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U of Utah Admits ‘Shortcomings’ in Murder of Student

July 21, 2022

The University of Utah has admitted to “shortcomings” in the death of Zhifan Dong, a first-year student from China allegedly killed by a fellow student, Haoyu Wang, on Feb. 11.

“The university acknowledges shortcomings in its response to this complex situation, including insufficient and unprofessional communications, a need for clarity in the training of housing workers and a delay in notifying university police and the Office of Equal Opportunity, Affirmative Action, and Title IX of indications of intimate partner violence. These immediate deficiencies have all been addressed, including corrective actions with employees,” said a university statement.

The statement added, “The detailed log of events shows that while the university’s Housing and Residential Education staff were in regular contact with and providing aid to the two international students, the university’s police and student conduct staff were not immediately notified by housing of indications of an intimate partner violence situation involving the two students, per the university’s guidelines.”

The Salt Lake Tribune reported that “employees in the dorms repeatedly mixed up the name of 19-year-old Dong and her former boyfriend, also an international student from China, in their reports. They also repeatedly called the phone number of another student with the same name as the man she was reporting, 26-year-old Haoyu Wang. And dorm staff waited weeks to relay her concerns to campus police, not making the call until after she had been reported missing, with her roommate saying she had not seen Dong for about 10 days.”

The University of Utah agreed in 2020 to pay $13.5 million to the family of Lauren McCluskey, a track athlete who was killed by her abusive ex-boyfriend in 2018, as part of a legal settlement, which acknowledges that McCluskey’s murder was “preventable” due to her repeated attempts to notify university officials that she was being stalked and extorted.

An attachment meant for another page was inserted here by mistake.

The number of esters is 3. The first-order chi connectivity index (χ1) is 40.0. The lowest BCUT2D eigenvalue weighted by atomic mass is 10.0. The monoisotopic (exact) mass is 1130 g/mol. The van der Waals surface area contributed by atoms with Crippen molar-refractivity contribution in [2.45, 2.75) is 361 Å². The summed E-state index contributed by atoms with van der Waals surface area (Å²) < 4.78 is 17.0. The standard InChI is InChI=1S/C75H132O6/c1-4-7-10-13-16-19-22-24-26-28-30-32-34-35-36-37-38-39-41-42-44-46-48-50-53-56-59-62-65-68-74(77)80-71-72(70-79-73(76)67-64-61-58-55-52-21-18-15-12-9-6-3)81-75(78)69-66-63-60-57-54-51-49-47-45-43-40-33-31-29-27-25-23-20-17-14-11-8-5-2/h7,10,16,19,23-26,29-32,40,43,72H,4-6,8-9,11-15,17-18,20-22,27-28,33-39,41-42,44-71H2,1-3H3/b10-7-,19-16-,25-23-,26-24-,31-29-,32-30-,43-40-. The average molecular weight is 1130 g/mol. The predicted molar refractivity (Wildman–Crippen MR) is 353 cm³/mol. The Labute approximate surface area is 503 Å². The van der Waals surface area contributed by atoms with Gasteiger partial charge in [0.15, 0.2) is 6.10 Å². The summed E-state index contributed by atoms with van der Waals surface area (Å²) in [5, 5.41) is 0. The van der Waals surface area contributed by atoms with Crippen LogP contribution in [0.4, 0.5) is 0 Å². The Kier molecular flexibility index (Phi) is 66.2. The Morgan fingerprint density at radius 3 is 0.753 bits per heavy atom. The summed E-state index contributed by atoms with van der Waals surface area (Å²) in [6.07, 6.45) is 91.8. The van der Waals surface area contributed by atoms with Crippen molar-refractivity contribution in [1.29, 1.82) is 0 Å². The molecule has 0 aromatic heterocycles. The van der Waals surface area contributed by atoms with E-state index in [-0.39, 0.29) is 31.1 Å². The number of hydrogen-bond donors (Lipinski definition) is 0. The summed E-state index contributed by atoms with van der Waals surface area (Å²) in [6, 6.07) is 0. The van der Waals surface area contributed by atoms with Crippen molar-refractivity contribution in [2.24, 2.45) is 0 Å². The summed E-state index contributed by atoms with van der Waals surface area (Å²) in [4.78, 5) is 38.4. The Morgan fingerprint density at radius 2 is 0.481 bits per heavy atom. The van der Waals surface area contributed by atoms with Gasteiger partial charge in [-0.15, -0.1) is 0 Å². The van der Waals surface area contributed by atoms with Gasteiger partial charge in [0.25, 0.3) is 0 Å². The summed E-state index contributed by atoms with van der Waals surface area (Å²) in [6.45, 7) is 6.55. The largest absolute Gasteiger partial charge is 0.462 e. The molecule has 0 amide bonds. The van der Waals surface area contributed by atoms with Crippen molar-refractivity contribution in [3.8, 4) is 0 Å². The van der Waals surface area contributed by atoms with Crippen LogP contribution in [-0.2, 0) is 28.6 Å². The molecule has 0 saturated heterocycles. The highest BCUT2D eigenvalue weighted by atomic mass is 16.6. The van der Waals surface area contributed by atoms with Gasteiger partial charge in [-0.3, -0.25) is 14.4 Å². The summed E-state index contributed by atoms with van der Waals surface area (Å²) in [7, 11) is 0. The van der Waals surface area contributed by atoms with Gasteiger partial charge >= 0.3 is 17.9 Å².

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Scott Jaschik

Scott Jaschik, Editor, is one of the three founders of Inside Higher Ed. With Doug Lederman, he leads the editorial operations of Inside Higher Ed, overseeing news content, opinion pieces, career advice, blogs and other features. Scott is a leading voice on higher education issues, quoted regularly in publications nationwide, and publishing articles on colleges in publications such as The New York Times, The Boston Globe, The Washington Post, Salon, and elsewhere. He has been a judge or screener for the National Magazine Awards, the Online Journalism Awards, the Folio Editorial Excellence Awards, and the Education Writers Association Awards. Scott served as a mentor in the community college fellowship program of the Hechinger Institute on Education and the Media, of Teachers College, Columbia University. He is a member of the board of the Education Writers Association. From 1999-2003, Scott was editor of The Chronicle of Higher Education. Scott grew up in Rochester, N.Y., and graduated from Cornell University in 1985. He lives in Washington.

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